Professor Boreum Kwak, PhD

Professor Boreum Kwak, PhD
Current Position

since 12/16

Assistant Professor for Macroeconometrics

Martin Luther University Halle-Wittenberg

since 10/16

Assistant Professor in the Department of Macroeconomics

Halle Institute for Economic Research (IWH) – Member of the Leibniz Association

Research Interests

  • monetary policy
  • policy interaction
  • endogenous regime switching model
  • mixed-frequency model

Boreum Kwak joined the Department of Macroeconomics at IWH in October 2016. Her research interest centers on macroeconomics and monetary economics. Her recent research explores the empirical implication of the monetary and fiscal policy interaction under the endogenous regime switching environments, and another line of her research studies the forecasting of macro variables from the high-frequency financial market data.

Boreum Kwak received her Bachelor’s and Master’s degree in Economics from Sungkyunkwan University in South Korea and earned her PhD degree in Economics from Indiana University with a thesis on ”Three Essays in Monetary-Fiscal Policy Interactions”. She became an Assistant Professor at the Martin Luther University Halle-Wittenberg in December 2016.

Your contact

Professor Boreum Kwak, PhD
Professor Boreum Kwak, PhD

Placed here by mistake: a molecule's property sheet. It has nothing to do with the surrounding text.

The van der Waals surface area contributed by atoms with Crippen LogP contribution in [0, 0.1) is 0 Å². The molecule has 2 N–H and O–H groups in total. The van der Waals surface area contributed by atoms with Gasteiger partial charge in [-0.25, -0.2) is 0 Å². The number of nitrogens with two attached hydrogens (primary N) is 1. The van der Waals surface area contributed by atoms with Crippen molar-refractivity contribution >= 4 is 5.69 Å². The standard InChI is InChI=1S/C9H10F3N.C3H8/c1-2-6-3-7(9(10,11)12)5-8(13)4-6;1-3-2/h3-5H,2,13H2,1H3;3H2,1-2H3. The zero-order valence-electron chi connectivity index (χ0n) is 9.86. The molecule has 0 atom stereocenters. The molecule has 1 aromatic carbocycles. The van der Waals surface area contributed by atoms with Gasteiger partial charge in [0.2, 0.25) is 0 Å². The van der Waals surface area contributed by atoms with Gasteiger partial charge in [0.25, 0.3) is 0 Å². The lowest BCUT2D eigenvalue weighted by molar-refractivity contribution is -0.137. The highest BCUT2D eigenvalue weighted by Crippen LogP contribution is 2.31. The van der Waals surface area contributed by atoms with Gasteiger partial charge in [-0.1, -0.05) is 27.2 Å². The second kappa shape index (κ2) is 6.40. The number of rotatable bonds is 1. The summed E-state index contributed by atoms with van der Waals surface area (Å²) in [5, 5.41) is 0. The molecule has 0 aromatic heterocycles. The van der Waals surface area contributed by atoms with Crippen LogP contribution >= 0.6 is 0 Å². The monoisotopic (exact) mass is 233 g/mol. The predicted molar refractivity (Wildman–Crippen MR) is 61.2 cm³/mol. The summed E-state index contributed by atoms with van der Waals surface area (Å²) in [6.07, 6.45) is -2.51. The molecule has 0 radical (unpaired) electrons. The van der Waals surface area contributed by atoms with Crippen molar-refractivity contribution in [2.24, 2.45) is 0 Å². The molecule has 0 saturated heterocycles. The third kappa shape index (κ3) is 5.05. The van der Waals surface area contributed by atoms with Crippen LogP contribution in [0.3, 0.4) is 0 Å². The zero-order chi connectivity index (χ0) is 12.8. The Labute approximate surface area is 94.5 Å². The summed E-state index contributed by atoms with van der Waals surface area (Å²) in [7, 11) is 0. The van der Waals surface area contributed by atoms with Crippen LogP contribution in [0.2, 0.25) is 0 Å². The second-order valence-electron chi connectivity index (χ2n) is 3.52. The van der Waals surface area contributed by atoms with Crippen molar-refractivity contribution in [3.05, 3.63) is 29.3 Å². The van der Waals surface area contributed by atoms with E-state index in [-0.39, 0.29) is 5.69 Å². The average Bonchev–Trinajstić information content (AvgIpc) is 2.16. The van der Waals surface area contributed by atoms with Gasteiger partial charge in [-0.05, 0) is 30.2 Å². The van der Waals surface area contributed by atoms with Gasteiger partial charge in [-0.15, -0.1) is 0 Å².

Mitglied - Department Macroeconomics
Send Message +49 345 7753-851


Working Papers

Endogenous Monetary-Fiscal Regime Change in the United States

Yoosoon Chang Boreum Kwak Eric M. Leeper



We estimate U.S. monetary and fiscal policy regime interactions in a regime switching model where regimes are represented by endogenous latent policy factors. Policy regimes interact strongly: shocks that switch one policy from active to passive tend to induce the other policy to switch from passive to active, consistent with existence of a unique equilibrium. In some periods, though, both policies are active and government debt grows rapidly. We also observe relatively strong interactions between monetary and fiscal policy regimes after the recent financial crisis. Latent policy regime factors exhibit patterns of correlation with macroeconomic time series, suggesting that policy regime change is endogenous.

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